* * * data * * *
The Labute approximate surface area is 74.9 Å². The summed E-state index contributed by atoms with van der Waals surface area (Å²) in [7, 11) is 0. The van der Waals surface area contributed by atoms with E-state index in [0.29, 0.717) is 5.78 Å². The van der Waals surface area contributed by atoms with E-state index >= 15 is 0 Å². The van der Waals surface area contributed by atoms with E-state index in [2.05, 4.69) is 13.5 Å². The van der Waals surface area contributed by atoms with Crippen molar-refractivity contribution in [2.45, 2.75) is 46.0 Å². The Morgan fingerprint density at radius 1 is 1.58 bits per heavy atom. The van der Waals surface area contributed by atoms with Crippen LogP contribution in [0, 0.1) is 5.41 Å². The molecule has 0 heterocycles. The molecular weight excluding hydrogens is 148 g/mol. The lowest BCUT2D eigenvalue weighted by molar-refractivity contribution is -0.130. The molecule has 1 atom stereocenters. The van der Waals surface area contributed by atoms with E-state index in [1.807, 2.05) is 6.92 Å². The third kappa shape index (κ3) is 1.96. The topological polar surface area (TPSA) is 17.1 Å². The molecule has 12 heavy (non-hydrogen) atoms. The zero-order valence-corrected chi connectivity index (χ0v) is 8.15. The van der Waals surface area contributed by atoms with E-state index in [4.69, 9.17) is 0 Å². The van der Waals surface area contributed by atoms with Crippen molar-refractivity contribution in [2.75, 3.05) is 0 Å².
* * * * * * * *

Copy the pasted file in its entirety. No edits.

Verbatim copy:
The Labute approximate surface area is 74.9 Å². The summed E-state index contributed by atoms with van der Waals surface area (Å²) in [7, 11) is 0. The van der Waals surface area contributed by atoms with E-state index in [0.29, 0.717) is 5.78 Å². The van der Waals surface area contributed by atoms with E-state index >= 15 is 0 Å². The van der Waals surface area contributed by atoms with E-state index in [2.05, 4.69) is 13.5 Å². The van der Waals surface area contributed by atoms with Crippen molar-refractivity contribution in [2.45, 2.75) is 46.0 Å². The Morgan fingerprint density at radius 1 is 1.58 bits per heavy atom. The van der Waals surface area contributed by atoms with Crippen LogP contribution in [0, 0.1) is 5.41 Å². The molecule has 0 heterocycles. The molecular weight excluding hydrogens is 148 g/mol. The lowest BCUT2D eigenvalue weighted by molar-refractivity contribution is -0.130. The molecule has 1 atom stereocenters. The van der Waals surface area contributed by atoms with E-state index in [1.807, 2.05) is 6.92 Å². The third kappa shape index (κ3) is 1.96. The topological polar surface area (TPSA) is 17.1 Å². The molecule has 12 heavy (non-hydrogen) atoms. The zero-order valence-corrected chi connectivity index (χ0v) is 8.15. The van der Waals surface area contributed by atoms with E-state index in [4.69, 9.17) is 0 Å². The van der Waals surface area contributed by atoms with Crippen molar-refractivity contribution in [2.75, 3.05) is 0 Å².